Mondaq also reserves the right from time to time to monitor your Use of the Website and/or services.


The Content is general information only. It is not intended to constitute legal advice or seek to be the complete and comprehensive statement of the law, nor is it intended to address your specific requirements or provide advice on which reliance should be placed. Mondaq and/or its Contributors and other suppliers make no representations about the suitability of the information contained in the Content for any purpose. All Content provided "as is" without warranty of any kind. Mondaq and/or its Contributors and other suppliers hereby exclude and disclaim all representations, warranties or guarantees with regard to the Content, including all implied warranties and conditions of merchantability, fitness for a particular purpose, title and non-infringement. To the maximum extent permitted by law, Mondaq expressly excludes all representations, warranties, obligations, and liabilities arising out of or in connection with all Content. In no event shall Mondaq and/or its respective suppliers be liable for any special, indirect or consequential damages or any damages whatsoever resulting from loss of use, data or profits, whether in an action of contract, negligence or other tortious action, arising out of or in connection with the use of the Content or performance of Mondaq’s Services.


Mondaq may alter or amend these Terms by amending them on the Website. By continuing to Use the Services and/or the Website after such amendment, you will be deemed to have accepted any amendment to these Terms.

These Terms shall be governed by and construed in accordance with the laws of England and Wales and you irrevocably submit to the exclusive jurisdiction of the courts of England and Wales to settle any dispute which may arise out of or in connection with these Terms. If you live outside the United Kingdom, English law shall apply only to the extent that English law shall not deprive you of any legal protection accorded in accordance with the law of the place where you are habitually resident ("Local Law"). In the event English law deprives you of any legal protection which is accorded to you under Local Law, then these terms shall be governed by Local Law and any dispute or claim arising out of or in connection with these Terms shall be subject to the non-exclusive jurisdiction of the courts where you are habitually resident.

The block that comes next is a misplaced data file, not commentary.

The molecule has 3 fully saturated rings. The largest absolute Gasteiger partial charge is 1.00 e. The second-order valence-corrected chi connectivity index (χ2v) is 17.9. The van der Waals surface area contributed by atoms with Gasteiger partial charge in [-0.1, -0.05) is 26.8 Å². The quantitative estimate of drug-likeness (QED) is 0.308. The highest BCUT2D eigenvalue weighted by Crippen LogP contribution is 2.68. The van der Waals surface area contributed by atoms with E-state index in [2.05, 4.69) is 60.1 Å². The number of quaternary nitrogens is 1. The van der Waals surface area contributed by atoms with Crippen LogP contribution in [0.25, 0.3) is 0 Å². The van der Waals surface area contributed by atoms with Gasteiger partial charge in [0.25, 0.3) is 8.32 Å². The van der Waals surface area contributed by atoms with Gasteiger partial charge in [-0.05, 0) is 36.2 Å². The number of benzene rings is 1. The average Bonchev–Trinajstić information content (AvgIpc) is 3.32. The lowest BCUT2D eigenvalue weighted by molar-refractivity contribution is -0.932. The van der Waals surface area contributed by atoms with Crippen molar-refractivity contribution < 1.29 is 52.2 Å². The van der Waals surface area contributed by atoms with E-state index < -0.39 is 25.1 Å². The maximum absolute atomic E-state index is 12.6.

You may print and keep a copy of these Terms, which form the entire agreement between you and Mondaq and supersede any other communications or advertising in respect of the Service and/or the Website.

No delay in exercising or non-exercise by you and/or Mondaq of any of its rights under or in connection with these Terms shall operate as a waiver or release of each of your or Mondaq’s right. Rather, any such waiver or release must be specifically granted in writing signed by the party granting it.

If any part of these Terms is held unenforceable, that part shall be enforced to the maximum extent permissible so as to give effect to the intent of the parties, and the Terms shall continue in full force and effect.

Mondaq shall not incur any liability to you on account of any loss or damage resulting from any delay or failure to perform all or any part of these Terms if such delay or failure is caused, in whole or in part, by events, occurrences, or causes beyond the control of Mondaq. Such events, occurrences or causes will include, without limitation, acts of God, strikes, lockouts, server and network failure, riots, acts of war, earthquakes, fire and explosions.

By clicking Register you state you have read and agree to our Terms and Conditions